Ever since Ford had decided to stop its operations in India, I had wanted to get a new car, a sedan to replace my Ford Aspire. I never had any problem with Ford, as the service was really good, and I had driven the car more than any other. We had owned four cars after I learned to drive – Maruti Suzuki 800 (silver), Tata Indica (green), Chevrolet Beat (black) and Ford Aspire (red) as our primary cars, along with Maruti Suzuki Alto (blue) which served as the secondary car with Aspire. Among these cars, Ford Aspire is the one car which we used for the highest period of time (five years and four months), and was driven the most despite the presence of Alto as the secondary car (63000 km), and it was also our only diesel car. The two-wheelers were always there, and the last two were of Honda, but that is not something of relevance in this particular blog post. That would be another history which could be part of a smaller blog post in comparison to this one.
Our original idea was to keep on driving Ford as much as we could, but with the end of Ford India as a competitor in the Indian market made us think again about the same. There has been the spread of Corona virus, and Ford’s present situation also added to the disappointment. But the memories that Ford left for us are too many, from being the car of our wedding, and being the one vehicle which has traveled through eleven out of fourteen districts of Kerala, and three districts of Tamil Nadu, something not done before by the other cars before, which were all sold before reaching fifty thousand kilometres. At the expense of the two-wheelers, Ford Aspire became the most traveled vehicle of our home. With so many memories connected to it, finding its successor was going to be difficult, and it was a tough procedure to find a sedan that could replace the car that made the difference.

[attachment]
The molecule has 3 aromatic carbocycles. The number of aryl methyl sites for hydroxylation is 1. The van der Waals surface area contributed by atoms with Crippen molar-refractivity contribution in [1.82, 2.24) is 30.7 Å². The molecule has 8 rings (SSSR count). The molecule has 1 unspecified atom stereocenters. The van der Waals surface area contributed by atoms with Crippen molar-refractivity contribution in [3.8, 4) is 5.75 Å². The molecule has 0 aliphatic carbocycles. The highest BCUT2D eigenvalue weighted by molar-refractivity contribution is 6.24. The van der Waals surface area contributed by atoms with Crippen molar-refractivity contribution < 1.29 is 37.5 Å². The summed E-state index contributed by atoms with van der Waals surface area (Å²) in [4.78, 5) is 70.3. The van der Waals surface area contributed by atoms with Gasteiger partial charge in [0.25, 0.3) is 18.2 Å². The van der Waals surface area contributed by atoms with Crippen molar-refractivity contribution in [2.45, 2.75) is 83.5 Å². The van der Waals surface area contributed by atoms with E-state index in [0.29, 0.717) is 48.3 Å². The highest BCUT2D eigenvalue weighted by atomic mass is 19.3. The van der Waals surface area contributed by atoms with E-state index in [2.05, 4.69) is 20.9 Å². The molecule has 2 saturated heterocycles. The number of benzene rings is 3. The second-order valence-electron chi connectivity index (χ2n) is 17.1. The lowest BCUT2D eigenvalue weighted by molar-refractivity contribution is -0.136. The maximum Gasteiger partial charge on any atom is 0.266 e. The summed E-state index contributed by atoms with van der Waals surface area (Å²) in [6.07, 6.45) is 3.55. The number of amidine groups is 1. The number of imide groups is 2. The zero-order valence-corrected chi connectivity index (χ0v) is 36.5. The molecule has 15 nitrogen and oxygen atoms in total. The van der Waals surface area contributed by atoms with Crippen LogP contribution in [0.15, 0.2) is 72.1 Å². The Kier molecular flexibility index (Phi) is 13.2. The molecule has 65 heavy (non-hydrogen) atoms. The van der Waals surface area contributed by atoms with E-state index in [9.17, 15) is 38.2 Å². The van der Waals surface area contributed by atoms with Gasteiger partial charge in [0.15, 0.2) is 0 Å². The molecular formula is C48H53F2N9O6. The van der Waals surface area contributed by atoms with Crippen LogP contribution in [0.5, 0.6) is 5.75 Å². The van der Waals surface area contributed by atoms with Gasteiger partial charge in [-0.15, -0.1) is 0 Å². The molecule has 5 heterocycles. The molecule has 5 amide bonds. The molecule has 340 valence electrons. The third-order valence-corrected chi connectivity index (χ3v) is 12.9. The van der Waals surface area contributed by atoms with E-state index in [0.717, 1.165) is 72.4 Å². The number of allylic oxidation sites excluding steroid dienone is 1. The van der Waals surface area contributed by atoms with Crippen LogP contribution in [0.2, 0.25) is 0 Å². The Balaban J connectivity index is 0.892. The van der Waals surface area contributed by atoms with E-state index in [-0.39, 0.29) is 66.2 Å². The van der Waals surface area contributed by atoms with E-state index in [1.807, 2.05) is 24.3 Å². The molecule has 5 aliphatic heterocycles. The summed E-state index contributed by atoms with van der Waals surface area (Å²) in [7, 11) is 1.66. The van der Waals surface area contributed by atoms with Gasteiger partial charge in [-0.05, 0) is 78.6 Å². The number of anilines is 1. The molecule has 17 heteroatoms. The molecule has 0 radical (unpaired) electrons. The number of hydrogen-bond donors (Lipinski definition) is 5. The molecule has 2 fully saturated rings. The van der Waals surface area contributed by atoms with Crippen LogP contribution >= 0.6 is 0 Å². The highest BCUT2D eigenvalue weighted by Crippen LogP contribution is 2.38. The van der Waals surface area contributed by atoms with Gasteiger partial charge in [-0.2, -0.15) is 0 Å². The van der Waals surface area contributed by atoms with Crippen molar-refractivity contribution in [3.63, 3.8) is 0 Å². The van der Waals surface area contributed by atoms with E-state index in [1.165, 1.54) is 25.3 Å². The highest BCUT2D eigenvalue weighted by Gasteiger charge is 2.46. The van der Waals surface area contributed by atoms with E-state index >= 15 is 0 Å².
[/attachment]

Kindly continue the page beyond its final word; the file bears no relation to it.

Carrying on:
The chosen car, the one truly Indian automobile – Tata Tigor
The grand shortage of semiconductor chips was something which was heard in most of the car dealer shops. It seemed that the waiting time for the car was going to be endless, no matter from where we buy one. Red and blue were difficult colours to get, even though we only wanted those two, with others being too dull – unless it was black which always keeps a certain amount of class related to it. During these times, white seemed to be an easy colour to get, but we wouldn’t be persuaded to go for the same, as for us, it is a colourless thing. White has never been considered a colour as far as we were concerned, for it was the colour of the scratches and the work of the birds that wanted to have a say from the sky. If we were to buy a car, it had to be special and beautiful, and white never satisfied these conditions. If it was a printer, white was fine, and for everything else, we needed the colourful, not the dull.
Beyond this particular dull world where the white car is preferred, one had to make that choice, and it was stuck on a blue Tata Tigor. The only other place where the eyes had stuck for some time was a Hyundai Aura, but by the time it would have arrived in one of our favourite colours, we would have lost all interest in buying a car. It would have been a longer wait than what was seen in Ennu Ninte Moideen, and that was certainly not advisable – to add to it, I have never seen that car on the road. This made Tata Tigor the better option immediately, and it was also cheaper, and the Tata showroom was closer to home than any other. Tata Altroz was also considered as an option for some time, but we continued to wish for the sedan over the hatchback. The Altroz blue was also not that interesting in comparison, as it was too light for our liking. In comparison, Tigor seemed to score better – I would always prefer my car to be as dark as it can get.